GERMANY/Conservative politicians and commentators got up in arms this week after the Pentagon said it would send doses of hard-to-get H1N1 swine flu vaccine to terrorism suspects held at Guantanamo Bay.

The White House denied it on Tuesday, emphatically, but also carefully — saying there is no vaccine at the U.S. military prison, or going there … now.

“There is no vaccine in Guantanamo and there’s no vaccine on the way to Guantanamo,” White House spokesman Robert Gibbs said when queried about the burgeoning controversy.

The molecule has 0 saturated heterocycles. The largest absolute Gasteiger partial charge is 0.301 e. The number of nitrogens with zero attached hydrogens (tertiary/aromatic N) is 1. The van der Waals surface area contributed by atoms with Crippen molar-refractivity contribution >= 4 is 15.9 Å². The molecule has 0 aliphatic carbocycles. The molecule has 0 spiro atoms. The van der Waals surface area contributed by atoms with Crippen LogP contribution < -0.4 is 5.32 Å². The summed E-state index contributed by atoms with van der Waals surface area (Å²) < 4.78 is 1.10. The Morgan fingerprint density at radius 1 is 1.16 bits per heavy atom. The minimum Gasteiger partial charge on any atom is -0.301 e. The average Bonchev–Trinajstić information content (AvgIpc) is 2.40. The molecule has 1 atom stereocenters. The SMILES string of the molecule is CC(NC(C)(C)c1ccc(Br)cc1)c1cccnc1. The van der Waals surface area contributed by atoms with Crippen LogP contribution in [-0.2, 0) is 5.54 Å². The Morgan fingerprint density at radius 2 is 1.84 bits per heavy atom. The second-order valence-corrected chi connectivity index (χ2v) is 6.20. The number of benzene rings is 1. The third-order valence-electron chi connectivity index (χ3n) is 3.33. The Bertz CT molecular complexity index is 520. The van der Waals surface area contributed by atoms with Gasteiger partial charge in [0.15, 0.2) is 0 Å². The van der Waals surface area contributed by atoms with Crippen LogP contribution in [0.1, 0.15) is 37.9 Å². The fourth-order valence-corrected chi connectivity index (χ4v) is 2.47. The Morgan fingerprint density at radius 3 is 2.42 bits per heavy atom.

“I don’t know what the Pentagon said.  I know in asking yesterday whether or not there was any vaccine there or whether there was any vaccine that was on its way, the answer to both those questions was no,” he said.

The H1N1 swine flu virus has killed at least 1,000 Americans and infected an estimated 5 million.
Many U.S. states and cities say they have received about one-tenth as much H1N1 vaccine as they had expected to get by now. Given the shortage, the vaccine is being saved for high-risk groups, such as very young children and people with underlying health conditions. In many areas even they have been turned away as clinics have run short of the flu jab.